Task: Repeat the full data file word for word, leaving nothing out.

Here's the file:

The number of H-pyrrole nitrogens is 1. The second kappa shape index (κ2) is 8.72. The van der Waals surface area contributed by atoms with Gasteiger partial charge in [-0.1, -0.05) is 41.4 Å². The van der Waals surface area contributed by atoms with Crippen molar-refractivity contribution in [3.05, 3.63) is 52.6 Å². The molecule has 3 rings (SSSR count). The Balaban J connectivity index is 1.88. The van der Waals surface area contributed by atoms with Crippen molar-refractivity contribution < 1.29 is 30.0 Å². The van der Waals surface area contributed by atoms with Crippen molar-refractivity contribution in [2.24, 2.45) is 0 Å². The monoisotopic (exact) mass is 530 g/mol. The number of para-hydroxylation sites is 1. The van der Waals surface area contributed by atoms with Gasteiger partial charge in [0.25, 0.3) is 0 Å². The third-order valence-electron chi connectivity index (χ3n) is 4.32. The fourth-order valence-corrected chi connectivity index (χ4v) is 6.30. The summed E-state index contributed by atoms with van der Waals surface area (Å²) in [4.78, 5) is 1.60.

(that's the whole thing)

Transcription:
The number of H-pyrrole nitrogens is 1. The second kappa shape index (κ2) is 8.72. The van der Waals surface area contributed by atoms with Gasteiger partial charge in [-0.1, -0.05) is 41.4 Å². The van der Waals surface area contributed by atoms with Crippen molar-refractivity contribution in [3.05, 3.63) is 52.6 Å². The molecule has 3 rings (SSSR count). The Balaban J connectivity index is 1.88. The van der Waals surface area contributed by atoms with Crippen molar-refractivity contribution < 1.29 is 30.0 Å². The van der Waals surface area contributed by atoms with Crippen molar-refractivity contribution in [2.24, 2.45) is 0 Å². The monoisotopic (exact) mass is 530 g/mol. The number of para-hydroxylation sites is 1. The van der Waals surface area contributed by atoms with Gasteiger partial charge in [0.25, 0.3) is 0 Å². The third-order valence-electron chi connectivity index (χ3n) is 4.32. The fourth-order valence-corrected chi connectivity index (χ4v) is 6.30. The summed E-state index contributed by atoms with van der Waals surface area (Å²) in [4.78, 5) is 1.60.